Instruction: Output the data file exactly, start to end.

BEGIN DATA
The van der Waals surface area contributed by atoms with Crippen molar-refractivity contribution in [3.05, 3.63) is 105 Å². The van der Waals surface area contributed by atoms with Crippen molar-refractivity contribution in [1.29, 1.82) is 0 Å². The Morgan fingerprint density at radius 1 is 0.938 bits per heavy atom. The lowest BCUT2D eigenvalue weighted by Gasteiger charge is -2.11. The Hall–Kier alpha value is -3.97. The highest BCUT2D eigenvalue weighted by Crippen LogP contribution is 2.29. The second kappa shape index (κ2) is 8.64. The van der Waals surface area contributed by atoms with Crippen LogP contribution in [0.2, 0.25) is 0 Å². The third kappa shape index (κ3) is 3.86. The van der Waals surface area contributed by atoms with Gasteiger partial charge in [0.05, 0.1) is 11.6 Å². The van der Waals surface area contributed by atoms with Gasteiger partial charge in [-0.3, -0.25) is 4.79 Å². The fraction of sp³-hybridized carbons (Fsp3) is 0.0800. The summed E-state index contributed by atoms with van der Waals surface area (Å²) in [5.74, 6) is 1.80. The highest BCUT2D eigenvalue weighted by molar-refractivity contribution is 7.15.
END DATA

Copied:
The van der Waals surface area contributed by atoms with Crippen molar-refractivity contribution in [3.05, 3.63) is 105 Å². The van der Waals surface area contributed by atoms with Crippen molar-refractivity contribution in [1.29, 1.82) is 0 Å². The Morgan fingerprint density at radius 1 is 0.938 bits per heavy atom. The lowest BCUT2D eigenvalue weighted by Gasteiger charge is -2.11. The Hall–Kier alpha value is -3.97. The highest BCUT2D eigenvalue weighted by Crippen LogP contribution is 2.29. The second kappa shape index (κ2) is 8.64. The van der Waals surface area contributed by atoms with Crippen LogP contribution in [0.2, 0.25) is 0 Å². The third kappa shape index (κ3) is 3.86. The van der Waals surface area contributed by atoms with Gasteiger partial charge in [0.05, 0.1) is 11.6 Å². The van der Waals surface area contributed by atoms with Gasteiger partial charge in [-0.3, -0.25) is 4.79 Å². The fraction of sp³-hybridized carbons (Fsp3) is 0.0800. The summed E-state index contributed by atoms with van der Waals surface area (Å²) in [5.74, 6) is 1.80. The highest BCUT2D eigenvalue weighted by molar-refractivity contribution is 7.15.